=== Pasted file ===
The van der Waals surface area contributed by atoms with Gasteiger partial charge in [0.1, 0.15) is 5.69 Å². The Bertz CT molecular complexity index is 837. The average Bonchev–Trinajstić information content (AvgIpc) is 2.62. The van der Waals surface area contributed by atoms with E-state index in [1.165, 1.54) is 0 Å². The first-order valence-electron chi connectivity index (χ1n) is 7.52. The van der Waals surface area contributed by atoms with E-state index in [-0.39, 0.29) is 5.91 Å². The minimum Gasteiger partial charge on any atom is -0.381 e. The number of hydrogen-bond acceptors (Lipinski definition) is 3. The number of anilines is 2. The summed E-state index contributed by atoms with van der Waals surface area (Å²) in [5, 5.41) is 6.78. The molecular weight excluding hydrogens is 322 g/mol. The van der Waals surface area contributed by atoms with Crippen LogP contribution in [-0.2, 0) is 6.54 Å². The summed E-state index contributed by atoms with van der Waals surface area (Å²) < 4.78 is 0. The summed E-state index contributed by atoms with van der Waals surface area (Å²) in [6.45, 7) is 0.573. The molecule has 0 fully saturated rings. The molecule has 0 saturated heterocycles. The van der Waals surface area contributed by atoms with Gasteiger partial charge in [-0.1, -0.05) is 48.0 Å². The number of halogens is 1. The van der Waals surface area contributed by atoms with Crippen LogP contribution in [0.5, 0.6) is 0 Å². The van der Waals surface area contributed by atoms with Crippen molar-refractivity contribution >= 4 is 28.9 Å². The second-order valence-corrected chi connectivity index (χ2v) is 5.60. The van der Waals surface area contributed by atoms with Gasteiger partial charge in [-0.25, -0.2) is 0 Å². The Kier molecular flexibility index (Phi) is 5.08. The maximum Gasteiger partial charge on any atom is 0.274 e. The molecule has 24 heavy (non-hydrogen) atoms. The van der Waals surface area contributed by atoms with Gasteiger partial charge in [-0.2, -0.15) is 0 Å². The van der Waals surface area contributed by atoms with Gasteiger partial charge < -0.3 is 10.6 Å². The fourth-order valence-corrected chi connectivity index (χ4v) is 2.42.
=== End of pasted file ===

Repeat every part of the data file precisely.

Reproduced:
The van der Waals surface area contributed by atoms with Gasteiger partial charge in [0.1, 0.15) is 5.69 Å². The Bertz CT molecular complexity index is 837. The average Bonchev–Trinajstić information content (AvgIpc) is 2.62. The van der Waals surface area contributed by atoms with E-state index in [1.165, 1.54) is 0 Å². The first-order valence-electron chi connectivity index (χ1n) is 7.52. The van der Waals surface area contributed by atoms with E-state index in [-0.39, 0.29) is 5.91 Å². The minimum Gasteiger partial charge on any atom is -0.381 e. The number of hydrogen-bond acceptors (Lipinski definition) is 3. The number of anilines is 2. The summed E-state index contributed by atoms with van der Waals surface area (Å²) in [5, 5.41) is 6.78. The molecular weight excluding hydrogens is 322 g/mol. The van der Waals surface area contributed by atoms with Crippen LogP contribution in [-0.2, 0) is 6.54 Å². The summed E-state index contributed by atoms with van der Waals surface area (Å²) < 4.78 is 0. The summed E-state index contributed by atoms with van der Waals surface area (Å²) in [6.45, 7) is 0.573. The molecule has 0 fully saturated rings. The molecule has 0 saturated heterocycles. The van der Waals surface area contributed by atoms with Gasteiger partial charge in [-0.1, -0.05) is 48.0 Å². The number of halogens is 1. The van der Waals surface area contributed by atoms with Crippen LogP contribution in [0.5, 0.6) is 0 Å². The van der Waals surface area contributed by atoms with Crippen molar-refractivity contribution >= 4 is 28.9 Å². The second-order valence-corrected chi connectivity index (χ2v) is 5.60. The van der Waals surface area contributed by atoms with Gasteiger partial charge in [-0.25, -0.2) is 0 Å². The Kier molecular flexibility index (Phi) is 5.08. The maximum Gasteiger partial charge on any atom is 0.274 e. The molecule has 24 heavy (non-hydrogen) atoms. The van der Waals surface area contributed by atoms with Gasteiger partial charge in [-0.2, -0.15) is 0 Å². The van der Waals surface area contributed by atoms with Gasteiger partial charge < -0.3 is 10.6 Å². The fourth-order valence-corrected chi connectivity index (χ4v) is 2.42.